The D.C. Bar Legal Ethics Committee provides significant guidance on this issue in Opinion 293, which begins by drawing an important distinction between claims against trust funds by clients and claims by third parties. Because of a lawyer’s paramount duty of loyalty to a client, even the mere assertion of a claim by a client constitutes sufficient grounds to prevent a lawyer from withdrawing any disputed property, and “there is no requirement that the dispute be genuine, serious, or bona fide.” As such—and though there could be few claims as preposterous as Cal’s detestation of Laurie’s yellow blazer—Laurie’s transfer of her contingency fee (and Firm’s expenses) to Firm’s operating account was improper.
As to the third-party claims, Opinion 293 defines a just claim that must be honored by the lawyer as one relating to the particular funds in the lawyer’s possession, and not merely a general, unsecured client debt. Thus, when an attachment or garnishment arising out of a money judgment against Cal establishes a third party’s entitlement to specific settlement proceeds in Laurie’s trust account and is served upon her, she must protect these funds, whether or not the order is related specifically to Cal’s case.
Despite claims by Pain Specialist, Spiritual Healer, and Sam the Deli Guy, where none of these third parties has perfected a garnishment/attachment of the settlement proceeds, Laurie may—indeed, she must—distribute the “disputed” funds to her client, even in the face of these pending claims. The same is true with respect to the ex-wife’s claim, even though she approaches Laurie with a court order in hand for child support, because that order does not relate specifically to the settlement proceeds. However, as Opinion 293 makes clear, Laurie must protect a statutory lien that applies to the settlement proceeds in the matter she is handling. The IRS lien in this case is such a lien, and Laurie has the duty to retain $10,000 in the trust account to satisfy it.
Notwithstanding a D.C. lawyer’s broad duty of client loyalty, Laurie may refuse to distribute to Cal $250,000 that she and Firm claim as a contingency fee ($200,000) and outstanding expenses ($50,000). However, she may not take distribution of these funds until either Cal consents to such distribution or the fee and expense dispute is adjudicated in Laurie’s favor.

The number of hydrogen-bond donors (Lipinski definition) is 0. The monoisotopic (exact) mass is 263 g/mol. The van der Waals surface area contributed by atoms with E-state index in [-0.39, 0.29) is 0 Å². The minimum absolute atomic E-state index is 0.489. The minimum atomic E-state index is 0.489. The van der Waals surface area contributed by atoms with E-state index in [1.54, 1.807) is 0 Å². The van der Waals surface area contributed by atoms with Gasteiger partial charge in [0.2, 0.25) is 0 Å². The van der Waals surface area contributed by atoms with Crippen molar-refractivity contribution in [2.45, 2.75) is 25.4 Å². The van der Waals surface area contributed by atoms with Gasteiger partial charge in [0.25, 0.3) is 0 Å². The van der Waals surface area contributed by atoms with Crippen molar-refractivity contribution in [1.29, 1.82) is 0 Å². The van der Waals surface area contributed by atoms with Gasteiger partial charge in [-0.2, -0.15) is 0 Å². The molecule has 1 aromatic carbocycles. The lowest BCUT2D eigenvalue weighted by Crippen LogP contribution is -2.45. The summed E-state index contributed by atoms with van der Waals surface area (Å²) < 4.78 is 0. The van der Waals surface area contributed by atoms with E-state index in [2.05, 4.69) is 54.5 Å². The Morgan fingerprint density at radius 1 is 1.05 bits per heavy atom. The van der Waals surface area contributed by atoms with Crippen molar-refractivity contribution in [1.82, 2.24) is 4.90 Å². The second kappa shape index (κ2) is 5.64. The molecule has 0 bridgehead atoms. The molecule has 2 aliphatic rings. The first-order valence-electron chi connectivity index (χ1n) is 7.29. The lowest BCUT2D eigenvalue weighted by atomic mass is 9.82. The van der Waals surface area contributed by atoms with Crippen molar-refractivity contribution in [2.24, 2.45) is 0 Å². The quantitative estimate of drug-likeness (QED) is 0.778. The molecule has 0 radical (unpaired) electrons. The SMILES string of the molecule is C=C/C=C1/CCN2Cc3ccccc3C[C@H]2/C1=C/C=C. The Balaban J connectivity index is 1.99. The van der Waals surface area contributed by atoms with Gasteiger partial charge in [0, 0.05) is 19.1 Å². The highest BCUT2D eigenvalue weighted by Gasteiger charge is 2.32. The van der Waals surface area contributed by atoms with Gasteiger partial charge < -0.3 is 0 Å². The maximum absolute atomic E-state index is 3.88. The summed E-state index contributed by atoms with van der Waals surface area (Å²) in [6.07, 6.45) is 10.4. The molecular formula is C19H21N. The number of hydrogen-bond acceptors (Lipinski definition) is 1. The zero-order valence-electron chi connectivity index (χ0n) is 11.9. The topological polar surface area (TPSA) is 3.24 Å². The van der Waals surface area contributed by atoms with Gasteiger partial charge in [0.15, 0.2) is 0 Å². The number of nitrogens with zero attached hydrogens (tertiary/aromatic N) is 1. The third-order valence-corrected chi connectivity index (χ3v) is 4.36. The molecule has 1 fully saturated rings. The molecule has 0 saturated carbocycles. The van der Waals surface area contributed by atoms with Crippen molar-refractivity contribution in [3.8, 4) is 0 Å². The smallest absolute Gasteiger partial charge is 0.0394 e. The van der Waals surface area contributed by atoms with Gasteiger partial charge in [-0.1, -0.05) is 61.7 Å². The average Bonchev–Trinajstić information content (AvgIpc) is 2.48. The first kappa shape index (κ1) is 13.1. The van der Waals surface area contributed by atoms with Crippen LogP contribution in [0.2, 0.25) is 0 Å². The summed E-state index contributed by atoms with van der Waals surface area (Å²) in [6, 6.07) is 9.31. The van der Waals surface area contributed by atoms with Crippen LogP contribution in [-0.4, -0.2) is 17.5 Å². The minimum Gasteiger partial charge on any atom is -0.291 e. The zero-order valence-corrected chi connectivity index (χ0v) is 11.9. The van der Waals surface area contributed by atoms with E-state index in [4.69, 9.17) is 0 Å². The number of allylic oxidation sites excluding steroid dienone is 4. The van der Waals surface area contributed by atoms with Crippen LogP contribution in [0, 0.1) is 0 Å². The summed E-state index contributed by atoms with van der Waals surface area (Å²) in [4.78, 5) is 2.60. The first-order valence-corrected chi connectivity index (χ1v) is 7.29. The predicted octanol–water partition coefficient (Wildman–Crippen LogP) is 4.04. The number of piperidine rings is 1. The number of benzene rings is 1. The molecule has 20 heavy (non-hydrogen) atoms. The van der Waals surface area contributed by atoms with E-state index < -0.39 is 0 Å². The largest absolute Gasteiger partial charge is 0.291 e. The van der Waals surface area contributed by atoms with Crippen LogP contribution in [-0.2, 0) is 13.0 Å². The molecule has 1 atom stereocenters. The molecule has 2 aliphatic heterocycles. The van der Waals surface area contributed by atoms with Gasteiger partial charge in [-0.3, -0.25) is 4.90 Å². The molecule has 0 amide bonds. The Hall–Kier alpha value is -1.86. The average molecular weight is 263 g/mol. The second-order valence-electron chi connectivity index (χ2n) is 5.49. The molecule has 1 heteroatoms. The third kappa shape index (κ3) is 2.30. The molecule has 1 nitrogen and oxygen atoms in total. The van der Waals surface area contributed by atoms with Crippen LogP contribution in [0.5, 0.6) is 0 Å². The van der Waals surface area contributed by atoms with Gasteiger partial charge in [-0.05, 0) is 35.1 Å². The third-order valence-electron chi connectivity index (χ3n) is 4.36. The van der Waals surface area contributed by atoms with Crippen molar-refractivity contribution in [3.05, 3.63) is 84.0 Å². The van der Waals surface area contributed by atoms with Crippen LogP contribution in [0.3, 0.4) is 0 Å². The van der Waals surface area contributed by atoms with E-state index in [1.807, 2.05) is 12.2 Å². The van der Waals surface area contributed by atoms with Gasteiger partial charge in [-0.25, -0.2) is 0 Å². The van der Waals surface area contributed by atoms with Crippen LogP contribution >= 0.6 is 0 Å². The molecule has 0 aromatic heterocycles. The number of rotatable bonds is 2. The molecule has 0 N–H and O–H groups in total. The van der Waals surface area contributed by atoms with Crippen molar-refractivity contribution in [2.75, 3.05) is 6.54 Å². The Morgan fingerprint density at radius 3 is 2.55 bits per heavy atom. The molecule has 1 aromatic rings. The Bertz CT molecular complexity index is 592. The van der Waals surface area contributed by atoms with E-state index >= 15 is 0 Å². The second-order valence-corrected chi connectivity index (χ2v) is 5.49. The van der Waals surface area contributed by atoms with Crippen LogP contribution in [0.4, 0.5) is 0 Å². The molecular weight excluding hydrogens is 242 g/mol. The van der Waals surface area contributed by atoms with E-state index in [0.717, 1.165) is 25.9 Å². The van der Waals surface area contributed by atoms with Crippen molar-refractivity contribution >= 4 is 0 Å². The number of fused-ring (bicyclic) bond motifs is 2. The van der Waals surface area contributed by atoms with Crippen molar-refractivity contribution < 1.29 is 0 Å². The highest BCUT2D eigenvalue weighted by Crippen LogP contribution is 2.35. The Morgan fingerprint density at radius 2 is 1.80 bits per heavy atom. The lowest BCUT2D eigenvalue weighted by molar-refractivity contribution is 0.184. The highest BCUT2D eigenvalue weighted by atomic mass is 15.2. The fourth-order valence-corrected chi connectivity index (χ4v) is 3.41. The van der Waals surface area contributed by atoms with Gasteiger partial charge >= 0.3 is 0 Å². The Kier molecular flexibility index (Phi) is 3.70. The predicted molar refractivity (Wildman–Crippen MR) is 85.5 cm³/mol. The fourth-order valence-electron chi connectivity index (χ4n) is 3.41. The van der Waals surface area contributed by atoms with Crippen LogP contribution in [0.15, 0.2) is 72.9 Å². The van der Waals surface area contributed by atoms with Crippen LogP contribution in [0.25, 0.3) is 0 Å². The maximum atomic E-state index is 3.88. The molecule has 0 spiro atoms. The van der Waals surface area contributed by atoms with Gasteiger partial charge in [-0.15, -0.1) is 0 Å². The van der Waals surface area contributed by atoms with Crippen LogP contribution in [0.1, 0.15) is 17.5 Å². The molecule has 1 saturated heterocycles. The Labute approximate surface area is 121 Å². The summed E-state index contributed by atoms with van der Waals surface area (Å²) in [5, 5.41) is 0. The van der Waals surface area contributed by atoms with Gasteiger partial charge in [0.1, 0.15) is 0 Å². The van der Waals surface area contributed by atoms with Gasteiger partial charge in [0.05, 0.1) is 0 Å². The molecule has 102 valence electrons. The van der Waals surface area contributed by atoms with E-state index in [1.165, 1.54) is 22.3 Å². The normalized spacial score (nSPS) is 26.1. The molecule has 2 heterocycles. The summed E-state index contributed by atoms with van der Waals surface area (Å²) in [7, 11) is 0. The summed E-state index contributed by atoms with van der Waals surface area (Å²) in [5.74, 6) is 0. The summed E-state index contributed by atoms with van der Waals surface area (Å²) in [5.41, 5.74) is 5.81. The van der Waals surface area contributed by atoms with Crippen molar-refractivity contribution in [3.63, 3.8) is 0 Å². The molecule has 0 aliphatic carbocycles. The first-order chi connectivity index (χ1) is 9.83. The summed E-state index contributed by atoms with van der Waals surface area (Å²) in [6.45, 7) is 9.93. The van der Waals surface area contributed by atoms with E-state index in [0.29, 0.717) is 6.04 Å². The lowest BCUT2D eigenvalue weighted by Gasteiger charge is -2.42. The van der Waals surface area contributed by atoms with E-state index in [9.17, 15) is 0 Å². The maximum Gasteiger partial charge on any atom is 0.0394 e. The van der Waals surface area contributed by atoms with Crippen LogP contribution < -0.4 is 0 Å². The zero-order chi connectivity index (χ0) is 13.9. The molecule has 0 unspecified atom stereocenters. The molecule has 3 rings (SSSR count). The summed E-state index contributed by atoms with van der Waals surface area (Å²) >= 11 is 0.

While Laurie must preserve $10,000 to satisfy the IRS lien, she need not retain any additional funds to satisfy any of the other third-party claims.
As soon as practicable, Laurie must distribute $240,000 to Cal, representing the $600,000 in aggregate proceeds, less: (a) $250,000 contingency and expenses; (b) $10,000 for the IRS; and (c) $100,000 to providers, the distribution of which Cal does not dispute. She need not fear any additional third-party claims—even as to perfected liens specifically against the trust funds—of which she is unaware at the time of the distribution.
A lawyer must carefully walk the line between the duty of loyalty and the duty to disburse client funds on the one hand, and the duty to protect funds relating to certain third-party claims on the other hand. When it comes to trust accounts, there will, indeed, be a significant penalty for early withdrawal!
Legal Ethics counsel Hope C. Todd and Saul Jay Singer are available for telephone inquiries at 202-737-4700, ext. 3231 and 3232, respectively, or by e-mail at firstname.lastname@example.org.
 In re Haar, 667 A.2d 1350, 1353 (D.C. 1995).
 Laurie’s remedy is to file suit against Cal to recover her fee (and Firm’s expenses). Such an action is subject to Rule 1.6(e)(5) (“A lawyer may use or reveal client confidences or secrets . . . to the minimum extent necessary in an action instituted by the lawyer to establish or collect the lawyer’s fee.”)
 See, e.g., Comment  to Rule 1.15: “The undisputed portion of the funds should be promptly distributed.”
 In marked distinction is the case where the lawyer has executed an authorization and assignment pursuant to which the lawyer ratifies a contract between the client and the medical provider to pay certain funds in the lawyer’s possession. In such instances, the lawyer must retain the disputed funds at issue in the trust account.
 As Opinion 293 makes clear: “to begin with, the rule [to preserve trust funds as to which there is a ‘just claim’] does not apply to claims of which the lawyer lacks knowledge.”
Disciplinary Actions Taken by the Board on Professional Responsibility
IN RE JAMES W. BEANE JR. Bar No. 444920. December 22, 2009. On remand from the D.C. Court of Appeals, regarding the issue of the “appropriateness of a negotiated discipline,” the Board on Professional Responsibility recommends that the court reject the proposed sanction, a six-month suspension with fitness.